Republican presidential candidate Congressman Ron Paul was booed at the GOP debate in South Carolina on Monday night, confirming three core realities for Republican, Independent, Libertarian, and Democratic voters:
1. Ron Paul remains thoroughly consistent in his anti-militaristic and anti-imperialist Libertarian roots
2. South Carolina remains a state of backward and war-hungry "Christians," fully ignoring the "do unto others as you would expect done unto you" mantra found throughout the breadth of Judeo-Christian texts that have delivered the God of the "In God We Trust" printed across the entirety of the U.S. currency
3. The Republican Party is resigned to a presidential candidate in Mitt Romney that is born out of a misguided fear that only Mitt Romney could beat President Obama, even though a recent CNN poll demonstrates Paul's ability to compete with Obama, as The State Column reported
There are any number of positions that one could take from these confirmations, but the third observation is certainly a disconcerting conclusion.
American voters have shared a noted interest in change, expressed in the pendulum vote from President Bush to President Obama. However, while Conservatives have lamented the Obama White House, Obama's Liberal arterial base has been largely disappointed. In this manner, Change has been anemic for both sides of the American political spectrum.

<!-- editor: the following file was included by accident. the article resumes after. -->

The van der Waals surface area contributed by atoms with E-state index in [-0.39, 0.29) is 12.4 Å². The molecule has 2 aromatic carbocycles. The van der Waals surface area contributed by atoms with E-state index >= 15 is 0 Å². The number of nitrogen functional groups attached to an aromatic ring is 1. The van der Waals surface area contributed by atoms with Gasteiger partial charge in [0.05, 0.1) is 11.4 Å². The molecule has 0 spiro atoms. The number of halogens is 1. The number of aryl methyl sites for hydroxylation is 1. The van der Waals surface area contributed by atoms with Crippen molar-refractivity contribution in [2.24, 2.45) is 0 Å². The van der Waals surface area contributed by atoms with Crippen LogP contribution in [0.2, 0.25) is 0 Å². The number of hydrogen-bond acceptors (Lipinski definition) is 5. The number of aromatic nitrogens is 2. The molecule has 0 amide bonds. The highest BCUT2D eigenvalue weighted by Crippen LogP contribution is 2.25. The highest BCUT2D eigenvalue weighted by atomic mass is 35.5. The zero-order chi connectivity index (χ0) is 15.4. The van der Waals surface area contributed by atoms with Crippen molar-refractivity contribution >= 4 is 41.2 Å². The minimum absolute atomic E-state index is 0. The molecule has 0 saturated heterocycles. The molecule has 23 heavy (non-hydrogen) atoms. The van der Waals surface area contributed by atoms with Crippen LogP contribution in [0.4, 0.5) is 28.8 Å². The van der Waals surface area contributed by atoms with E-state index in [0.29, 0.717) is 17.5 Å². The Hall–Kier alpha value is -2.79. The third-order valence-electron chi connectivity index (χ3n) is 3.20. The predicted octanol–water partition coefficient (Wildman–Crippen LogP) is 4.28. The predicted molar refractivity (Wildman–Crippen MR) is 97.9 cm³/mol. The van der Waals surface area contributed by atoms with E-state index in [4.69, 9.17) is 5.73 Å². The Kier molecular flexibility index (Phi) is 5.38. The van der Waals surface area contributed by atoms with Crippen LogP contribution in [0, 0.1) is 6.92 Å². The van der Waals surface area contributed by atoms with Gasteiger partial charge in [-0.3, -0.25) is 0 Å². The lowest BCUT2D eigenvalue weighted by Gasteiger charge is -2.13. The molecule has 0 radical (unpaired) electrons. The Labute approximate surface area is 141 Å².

Enter former Massachusetts Governor Mitt Romney, a vapid say-what-you-have-to GOP presidential candidate that Salon.com's Robert Reich believes will usher in the "passionless presidential race" with his chief competitor in President Obama, as Reason detailed on Tuesday
However, the "passionless presidential race" need not happen.
Libertarian-leaning candidate Ron Paul, insisting as MSNBC noted
that the presidential contest is a two-man race, remains a refreshing and passionate option for change, and one that Independents and Democrats can rally around.
Paul is decidedly anti-militaristic and surprisingly Liberal socially, while holding to fiscal principles that are modern and reflective of America's current financial reality. He does not fit into a mold, and this discordance is itself a sign of his change-orientation. He has the youth and the military vote, which is a curious mix, and his positions on matters of racism and the American drug culture leave him far apart from the 12th century thinking found among his Conservative competitors.
Choices remain for Republican primary voters in South Carolina and beyond, but the general election need not end in a "passionless" setting. With Liberals and Independents notably un-enthused by another four years of Obama, it seems in the best interest of the Republican establishment to put forth a candidate that can inspire an enthusiastic following while keeping American society current in modern terms and consistent in Constitutional terms.
And this candidate is found in Congressman Ron Paul.